Differential expression of chitinases identify subsets of murine airway epithelial cells in allergic inflammation

Robert J. Homer, Zhou Zhu, Lauren Cohn, Gun Lee Chun, Wendy I. White, Suping Chen, Jack A. Elias

Research output: Contribution to journalArticlepeer-review

70 Scopus citations


The mammalian chitinase family includes members both with and without enzymatic activity against chitin, a product of fungal cell walls, exoskeletons of crustaceans and insects, and the microfilarial sheaths of parasitic nematodes. Two members of that family, Ym1 and acidic mammalian chitinase (AMCase), are strongly upregulated in pulmonary T helper (Th) 2 inflammation but not in Th1 inflammation. The sites of expression of these products are incompletely known. We show here that, in two different models of Th2 inflammation, Ym1 and AMCase are mutually exclusively expressed in proximal vs. distal airway epithelium, respectively, whereas both are expressed in alveolar macrophages. This regional difference along the airway corresponds to the previously noted distinction between mucus positive proximal cells and mucus negative distal cells under the same conditions. Among distal cells, AMCase colocalizes with epithelial cells expressing the Clara cell marker Clara cell secretory protein. These AMCase-expressing cells retain expression of FOXA2, a transcription factor whose down-regulation in association with IL-13 signaling has previously been associated with production of mucus in proximal airway epithelial cells. These results provide evidence that secretory cells of proximal and distal airways undergo fundamentally different gene expression programs in response to allergic inflammation. Furthermore, AMCase provides the first positive molecular marker of distal Clara cell secretory protein-expressing cells under these conditions.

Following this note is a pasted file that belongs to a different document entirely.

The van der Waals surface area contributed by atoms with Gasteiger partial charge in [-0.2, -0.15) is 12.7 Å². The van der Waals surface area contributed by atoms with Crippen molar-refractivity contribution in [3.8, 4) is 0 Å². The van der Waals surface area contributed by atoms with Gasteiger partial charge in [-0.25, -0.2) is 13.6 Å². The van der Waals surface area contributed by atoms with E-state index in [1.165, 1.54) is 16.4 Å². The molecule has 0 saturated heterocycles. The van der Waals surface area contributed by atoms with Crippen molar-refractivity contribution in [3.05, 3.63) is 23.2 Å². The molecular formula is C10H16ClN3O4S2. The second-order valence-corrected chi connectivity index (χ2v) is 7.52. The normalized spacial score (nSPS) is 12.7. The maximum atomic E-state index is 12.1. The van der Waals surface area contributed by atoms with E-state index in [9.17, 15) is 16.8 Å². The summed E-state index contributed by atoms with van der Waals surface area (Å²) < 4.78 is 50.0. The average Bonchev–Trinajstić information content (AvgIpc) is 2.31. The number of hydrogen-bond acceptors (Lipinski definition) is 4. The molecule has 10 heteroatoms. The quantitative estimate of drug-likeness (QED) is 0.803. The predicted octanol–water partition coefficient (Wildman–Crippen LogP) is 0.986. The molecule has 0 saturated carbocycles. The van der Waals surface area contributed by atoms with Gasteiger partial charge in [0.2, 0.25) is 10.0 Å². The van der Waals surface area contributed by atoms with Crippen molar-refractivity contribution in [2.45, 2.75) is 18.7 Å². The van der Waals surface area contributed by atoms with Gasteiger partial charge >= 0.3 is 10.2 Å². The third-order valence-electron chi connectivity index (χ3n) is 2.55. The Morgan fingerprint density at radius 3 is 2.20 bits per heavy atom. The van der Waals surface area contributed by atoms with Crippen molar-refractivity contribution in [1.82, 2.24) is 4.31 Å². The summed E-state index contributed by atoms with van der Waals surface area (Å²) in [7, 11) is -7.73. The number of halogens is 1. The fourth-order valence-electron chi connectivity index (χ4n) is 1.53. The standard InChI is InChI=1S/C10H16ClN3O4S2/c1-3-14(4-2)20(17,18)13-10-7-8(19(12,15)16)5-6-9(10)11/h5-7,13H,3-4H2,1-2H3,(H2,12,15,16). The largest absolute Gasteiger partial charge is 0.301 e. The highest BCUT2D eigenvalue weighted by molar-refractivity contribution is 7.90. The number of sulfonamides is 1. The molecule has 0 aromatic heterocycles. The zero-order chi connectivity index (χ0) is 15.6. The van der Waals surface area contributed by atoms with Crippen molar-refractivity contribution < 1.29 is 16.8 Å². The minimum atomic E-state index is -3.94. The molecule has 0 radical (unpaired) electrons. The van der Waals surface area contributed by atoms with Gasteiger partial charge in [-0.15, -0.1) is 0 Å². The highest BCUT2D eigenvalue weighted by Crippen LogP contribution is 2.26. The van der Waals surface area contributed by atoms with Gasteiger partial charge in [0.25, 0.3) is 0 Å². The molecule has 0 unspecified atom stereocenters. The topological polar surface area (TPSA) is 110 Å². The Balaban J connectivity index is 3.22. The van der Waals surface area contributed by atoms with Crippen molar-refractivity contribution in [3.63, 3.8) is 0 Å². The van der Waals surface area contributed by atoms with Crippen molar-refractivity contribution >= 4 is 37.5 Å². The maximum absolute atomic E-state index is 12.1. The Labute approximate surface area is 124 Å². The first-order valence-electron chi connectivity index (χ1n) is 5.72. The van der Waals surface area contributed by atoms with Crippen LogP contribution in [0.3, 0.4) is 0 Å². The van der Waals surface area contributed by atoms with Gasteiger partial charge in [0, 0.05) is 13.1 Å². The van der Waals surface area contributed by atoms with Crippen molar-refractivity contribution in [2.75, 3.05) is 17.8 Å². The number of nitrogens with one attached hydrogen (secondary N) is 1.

Original languageEnglish (US)
Pages (from-to)L502-L511
JournalAmerican Journal of Physiology - Lung Cellular and Molecular Physiology
Issue number3
StatePublished - 2006
Externally publishedYes


  • Airway epithelial differentiation
  • Airway remodeling
  • Mucus

ASJC Scopus subject areas

  • Physiology
  • Pulmonary and Respiratory Medicine
  • Physiology (medical)
  • Cell Biology


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